The People Who Do the Work: Students Provide Outreach to Help Bridge Gap
When Michaela Appah started at Capital Community College, she had nobody to help her pick a major, select classes, apply for financial aid or fill out the numerous forms that are part of the college experience. So, when she heard about a job with Achieve Hartford as an outreach specialist, she jumped at the chance to help incoming first-year students have an easier transition into college than she had had.
Having worked for the past two years in the counseling and advising office at CCC, the East Hartford resident knew the system and the people to contact when her mentees had a question.
“My parents were always working. I had to figure out stuff on my own,” says Appah, whose parents are from Ghana and whose mother still lives there. “Honestly, I think it’s a good idea to provide this service. If I had someone to help me the way we’re helping these students, it wouldn’t have been as hard a transition. Transitioning to college is overwhelming.”
Appah graduated this spring from Capital with an associate’s degree in Health, Science and Liberal Arts, and plans to study public relations and marketing at Central Connecticut State University this fall. She is one of five outreach specialists hired through the ALL IN! Coalition’s Summer Transition Program.
Working closely with CCC staff, Achieve Hartford Director of Programs Chris Marcelli oversaw the hiring and training of outreach specialists, who started working with graduating seniors from the Hartford Public Schools in late May.
“We hope that by reaching out to students when they are still in high school, we’re more apt to get their attention and allow them to see the value of working with the outreach specialists,” Marcelli says. “Of course, this year is very unusual, as the students were not physically in the schools. Still, we wanted our staff to start before the end of the school year to give Hartford Schools graduates the help they need to seek financial aid and start college.”
Appah helped about 20 of the 60 students assigned to her because the majority were not planning to start college this fall for two primary reasons. Some were undocumented, so they didn’t qualify for financial aid and couldn’t afford do attend without it. Others opted to postpone college because COVID-19 restrictions meant that all classes for the fall would be online.
Outreach specialists informed graduates of Hartford Public Schools about the Pledge to Advance Connecticut (PACT,) the state’s new free community college program offered this fall to first-year college students from Connecticut. Full-time community college students are eligible for up to three years free of mandatory tuition and fees. Students had to apply by July 15 to be eligible, and that’s where information, reminders and guidance from Appah really helped. Students who already have their institutional costs covered by an existing financial aid package would be eligible for a $250 minimum award each semester.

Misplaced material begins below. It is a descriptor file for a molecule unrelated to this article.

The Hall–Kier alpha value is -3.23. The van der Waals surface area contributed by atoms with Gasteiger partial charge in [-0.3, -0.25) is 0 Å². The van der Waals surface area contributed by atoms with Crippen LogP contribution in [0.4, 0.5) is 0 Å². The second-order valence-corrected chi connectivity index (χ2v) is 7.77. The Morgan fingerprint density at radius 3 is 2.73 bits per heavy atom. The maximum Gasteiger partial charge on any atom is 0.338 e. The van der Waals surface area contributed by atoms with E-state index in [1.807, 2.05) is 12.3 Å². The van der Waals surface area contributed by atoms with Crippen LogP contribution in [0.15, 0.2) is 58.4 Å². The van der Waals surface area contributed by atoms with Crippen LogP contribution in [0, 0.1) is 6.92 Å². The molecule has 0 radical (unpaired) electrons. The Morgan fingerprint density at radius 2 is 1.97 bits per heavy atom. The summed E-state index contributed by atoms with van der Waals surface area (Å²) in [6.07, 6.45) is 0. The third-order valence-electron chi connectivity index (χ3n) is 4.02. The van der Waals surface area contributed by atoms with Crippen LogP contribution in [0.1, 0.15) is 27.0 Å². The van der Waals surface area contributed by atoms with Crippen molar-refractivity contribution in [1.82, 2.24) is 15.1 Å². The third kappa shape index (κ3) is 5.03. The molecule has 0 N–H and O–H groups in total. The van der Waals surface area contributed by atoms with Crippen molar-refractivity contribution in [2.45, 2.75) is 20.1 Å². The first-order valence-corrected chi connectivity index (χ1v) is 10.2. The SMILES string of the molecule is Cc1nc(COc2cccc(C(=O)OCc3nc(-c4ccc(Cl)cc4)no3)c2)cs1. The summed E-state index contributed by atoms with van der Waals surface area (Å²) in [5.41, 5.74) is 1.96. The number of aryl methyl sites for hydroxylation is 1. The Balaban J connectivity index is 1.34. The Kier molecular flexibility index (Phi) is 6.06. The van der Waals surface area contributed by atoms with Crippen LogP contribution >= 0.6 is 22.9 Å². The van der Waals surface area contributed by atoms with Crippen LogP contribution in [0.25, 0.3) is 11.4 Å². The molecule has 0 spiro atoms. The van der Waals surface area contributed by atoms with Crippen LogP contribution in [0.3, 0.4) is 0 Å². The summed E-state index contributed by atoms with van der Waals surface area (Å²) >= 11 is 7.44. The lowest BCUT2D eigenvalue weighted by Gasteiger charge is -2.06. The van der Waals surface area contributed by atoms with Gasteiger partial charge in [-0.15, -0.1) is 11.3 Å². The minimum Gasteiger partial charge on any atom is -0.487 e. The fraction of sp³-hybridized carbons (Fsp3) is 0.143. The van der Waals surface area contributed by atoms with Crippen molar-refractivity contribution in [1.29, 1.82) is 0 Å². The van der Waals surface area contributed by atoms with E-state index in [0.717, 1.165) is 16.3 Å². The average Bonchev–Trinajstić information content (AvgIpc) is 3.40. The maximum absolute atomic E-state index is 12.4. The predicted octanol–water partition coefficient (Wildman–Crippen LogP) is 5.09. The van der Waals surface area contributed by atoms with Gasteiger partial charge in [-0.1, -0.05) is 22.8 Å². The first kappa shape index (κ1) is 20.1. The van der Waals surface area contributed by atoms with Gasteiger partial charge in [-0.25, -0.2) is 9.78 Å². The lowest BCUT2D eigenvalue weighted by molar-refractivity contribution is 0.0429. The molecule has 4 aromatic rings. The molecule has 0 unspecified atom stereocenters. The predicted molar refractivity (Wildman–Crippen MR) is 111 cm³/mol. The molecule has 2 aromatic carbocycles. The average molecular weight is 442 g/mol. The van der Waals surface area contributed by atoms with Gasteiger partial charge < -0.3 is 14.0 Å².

The deadline “did put a little bit of pressure on the kids to finish up with their financial aid applications,” she says. “I tried to let my students be aware of it. Who doesn’t want free tuition?”
When she first started calling her mentees, many hung up on her or didn’t answer because they suspected a spam caller. “It was a struggle at first. I had to be persistent.”
She made templates with the information they needed to send to the college with their application, such as their transcript and SAT scores, and the deadline. She emailed each student with the information and instructions and told them she was available 24/7 to answer questions.
Some of the students she served had provided their parents’ cellphone numbers, and those parents expressed gratitude, she says. Appah advised students about opportunities, such as work study, offered to students if and when the campus opens. She showed students how to log in to the college website and navigate their way around. While she video-chatted with students who faced snags, “we went through step-by-step while they were on the computer,” she says. “It was way faster and way easier.”
If students worried that once they left HPS they wouldn’t have access to the Internet, she let them know that Capital gave all students desktops and Internet access through hotspots. Since most Capital students are first-generation college students, their parents may be as confused by the college process as they are. Appah says the fact that she and her peers were Capital students and graduates cut through the confusion and frustration. She could tell her mentees who to contact for each problem to get quicker results. She suggested they use her name if they had a hard time, and sometimes she contacted a college staff person directly to enlist their help.